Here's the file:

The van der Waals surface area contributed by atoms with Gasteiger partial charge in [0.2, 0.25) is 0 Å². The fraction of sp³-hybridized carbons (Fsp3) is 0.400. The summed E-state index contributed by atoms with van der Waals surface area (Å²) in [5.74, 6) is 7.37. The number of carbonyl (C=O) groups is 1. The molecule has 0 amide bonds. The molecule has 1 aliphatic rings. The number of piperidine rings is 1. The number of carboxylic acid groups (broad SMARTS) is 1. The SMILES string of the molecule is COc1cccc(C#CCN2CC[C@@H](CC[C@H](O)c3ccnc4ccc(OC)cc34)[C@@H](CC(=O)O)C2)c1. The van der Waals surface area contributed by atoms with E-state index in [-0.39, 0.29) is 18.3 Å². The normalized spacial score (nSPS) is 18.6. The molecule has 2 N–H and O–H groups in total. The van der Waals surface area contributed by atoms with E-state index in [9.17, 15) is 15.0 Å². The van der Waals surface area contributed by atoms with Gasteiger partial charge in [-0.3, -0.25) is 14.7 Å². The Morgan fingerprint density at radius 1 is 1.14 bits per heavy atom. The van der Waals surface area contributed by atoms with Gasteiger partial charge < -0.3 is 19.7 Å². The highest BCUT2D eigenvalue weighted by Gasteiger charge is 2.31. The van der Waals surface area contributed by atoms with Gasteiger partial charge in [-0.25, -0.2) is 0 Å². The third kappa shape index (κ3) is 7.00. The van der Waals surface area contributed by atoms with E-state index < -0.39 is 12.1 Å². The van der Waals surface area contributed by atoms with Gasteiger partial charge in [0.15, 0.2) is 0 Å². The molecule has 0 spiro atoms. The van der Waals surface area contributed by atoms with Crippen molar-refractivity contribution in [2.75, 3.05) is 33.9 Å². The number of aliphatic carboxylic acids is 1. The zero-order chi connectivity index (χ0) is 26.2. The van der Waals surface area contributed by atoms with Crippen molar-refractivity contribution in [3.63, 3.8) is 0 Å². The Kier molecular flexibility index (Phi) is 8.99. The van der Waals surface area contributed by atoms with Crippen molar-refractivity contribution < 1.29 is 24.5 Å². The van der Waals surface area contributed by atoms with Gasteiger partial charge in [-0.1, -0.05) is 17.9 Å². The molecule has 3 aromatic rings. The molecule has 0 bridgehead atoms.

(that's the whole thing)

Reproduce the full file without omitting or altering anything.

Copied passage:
The van der Waals surface area contributed by atoms with Gasteiger partial charge in [0.2, 0.25) is 0 Å². The fraction of sp³-hybridized carbons (Fsp3) is 0.400. The summed E-state index contributed by atoms with van der Waals surface area (Å²) in [5.74, 6) is 7.37. The number of carbonyl (C=O) groups is 1. The molecule has 0 amide bonds. The molecule has 1 aliphatic rings. The number of piperidine rings is 1. The number of carboxylic acid groups (broad SMARTS) is 1. The SMILES string of the molecule is COc1cccc(C#CCN2CC[C@@H](CC[C@H](O)c3ccnc4ccc(OC)cc34)[C@@H](CC(=O)O)C2)c1. The van der Waals surface area contributed by atoms with E-state index in [-0.39, 0.29) is 18.3 Å². The normalized spacial score (nSPS) is 18.6. The molecule has 2 N–H and O–H groups in total. The van der Waals surface area contributed by atoms with E-state index in [9.17, 15) is 15.0 Å². The van der Waals surface area contributed by atoms with Gasteiger partial charge in [-0.3, -0.25) is 14.7 Å². The Morgan fingerprint density at radius 1 is 1.14 bits per heavy atom. The van der Waals surface area contributed by atoms with Gasteiger partial charge < -0.3 is 19.7 Å². The highest BCUT2D eigenvalue weighted by Gasteiger charge is 2.31. The van der Waals surface area contributed by atoms with Gasteiger partial charge in [-0.25, -0.2) is 0 Å². The third kappa shape index (κ3) is 7.00. The van der Waals surface area contributed by atoms with E-state index < -0.39 is 12.1 Å². The van der Waals surface area contributed by atoms with Gasteiger partial charge in [0.15, 0.2) is 0 Å². The molecule has 0 spiro atoms. The van der Waals surface area contributed by atoms with Crippen molar-refractivity contribution in [2.75, 3.05) is 33.9 Å². The number of aliphatic carboxylic acids is 1. The zero-order chi connectivity index (χ0) is 26.2. The van der Waals surface area contributed by atoms with Crippen molar-refractivity contribution in [3.63, 3.8) is 0 Å². The Kier molecular flexibility index (Phi) is 8.99. The van der Waals surface area contributed by atoms with Crippen molar-refractivity contribution < 1.29 is 24.5 Å². The van der Waals surface area contributed by atoms with Gasteiger partial charge in [-0.1, -0.05) is 17.9 Å². The molecule has 3 aromatic rings. The molecule has 0 bridgehead atoms.